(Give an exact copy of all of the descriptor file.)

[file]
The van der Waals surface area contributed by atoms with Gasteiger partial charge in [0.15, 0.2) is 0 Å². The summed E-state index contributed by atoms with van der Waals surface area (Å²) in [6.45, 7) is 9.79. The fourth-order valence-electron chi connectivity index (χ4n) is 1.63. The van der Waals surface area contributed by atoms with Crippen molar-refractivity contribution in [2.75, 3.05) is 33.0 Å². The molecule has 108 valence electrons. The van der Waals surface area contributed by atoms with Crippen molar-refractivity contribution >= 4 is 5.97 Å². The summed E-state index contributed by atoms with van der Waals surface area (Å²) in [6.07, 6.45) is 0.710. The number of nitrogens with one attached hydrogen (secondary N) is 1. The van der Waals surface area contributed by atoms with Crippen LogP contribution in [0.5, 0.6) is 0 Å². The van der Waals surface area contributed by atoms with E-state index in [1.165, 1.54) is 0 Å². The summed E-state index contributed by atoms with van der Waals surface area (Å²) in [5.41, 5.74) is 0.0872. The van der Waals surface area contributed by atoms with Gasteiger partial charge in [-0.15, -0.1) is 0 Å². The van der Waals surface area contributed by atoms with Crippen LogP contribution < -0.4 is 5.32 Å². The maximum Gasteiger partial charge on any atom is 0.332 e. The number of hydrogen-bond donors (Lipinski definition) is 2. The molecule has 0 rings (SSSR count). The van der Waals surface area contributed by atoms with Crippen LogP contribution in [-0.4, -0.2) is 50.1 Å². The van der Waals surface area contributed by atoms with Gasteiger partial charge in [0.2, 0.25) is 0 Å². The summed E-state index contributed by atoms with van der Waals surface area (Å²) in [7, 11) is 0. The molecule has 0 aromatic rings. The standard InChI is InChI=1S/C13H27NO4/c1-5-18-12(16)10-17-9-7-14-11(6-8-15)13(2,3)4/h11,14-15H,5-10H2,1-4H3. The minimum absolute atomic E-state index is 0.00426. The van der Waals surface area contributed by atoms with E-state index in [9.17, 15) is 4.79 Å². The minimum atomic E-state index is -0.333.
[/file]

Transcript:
The van der Waals surface area contributed by atoms with Gasteiger partial charge in [0.15, 0.2) is 0 Å². The summed E-state index contributed by atoms with van der Waals surface area (Å²) in [6.45, 7) is 9.79. The fourth-order valence-electron chi connectivity index (χ4n) is 1.63. The van der Waals surface area contributed by atoms with Crippen molar-refractivity contribution in [2.75, 3.05) is 33.0 Å². The molecule has 108 valence electrons. The van der Waals surface area contributed by atoms with Crippen molar-refractivity contribution >= 4 is 5.97 Å². The summed E-state index contributed by atoms with van der Waals surface area (Å²) in [6.07, 6.45) is 0.710. The number of nitrogens with one attached hydrogen (secondary N) is 1. The van der Waals surface area contributed by atoms with Crippen LogP contribution in [0.5, 0.6) is 0 Å². The van der Waals surface area contributed by atoms with E-state index in [1.165, 1.54) is 0 Å². The summed E-state index contributed by atoms with van der Waals surface area (Å²) in [5.41, 5.74) is 0.0872. The van der Waals surface area contributed by atoms with Gasteiger partial charge in [-0.15, -0.1) is 0 Å². The van der Waals surface area contributed by atoms with Crippen LogP contribution < -0.4 is 5.32 Å². The maximum Gasteiger partial charge on any atom is 0.332 e. The number of hydrogen-bond donors (Lipinski definition) is 2. The molecule has 0 rings (SSSR count). The van der Waals surface area contributed by atoms with Crippen LogP contribution in [-0.4, -0.2) is 50.1 Å². The van der Waals surface area contributed by atoms with Gasteiger partial charge in [0.2, 0.25) is 0 Å². The summed E-state index contributed by atoms with van der Waals surface area (Å²) in [7, 11) is 0. The molecule has 0 aromatic rings. The standard InChI is InChI=1S/C13H27NO4/c1-5-18-12(16)10-17-9-7-14-11(6-8-15)13(2,3)4/h11,14-15H,5-10H2,1-4H3. The minimum absolute atomic E-state index is 0.00426. The van der Waals surface area contributed by atoms with E-state index in [9.17, 15) is 4.79 Å². The minimum atomic E-state index is -0.333.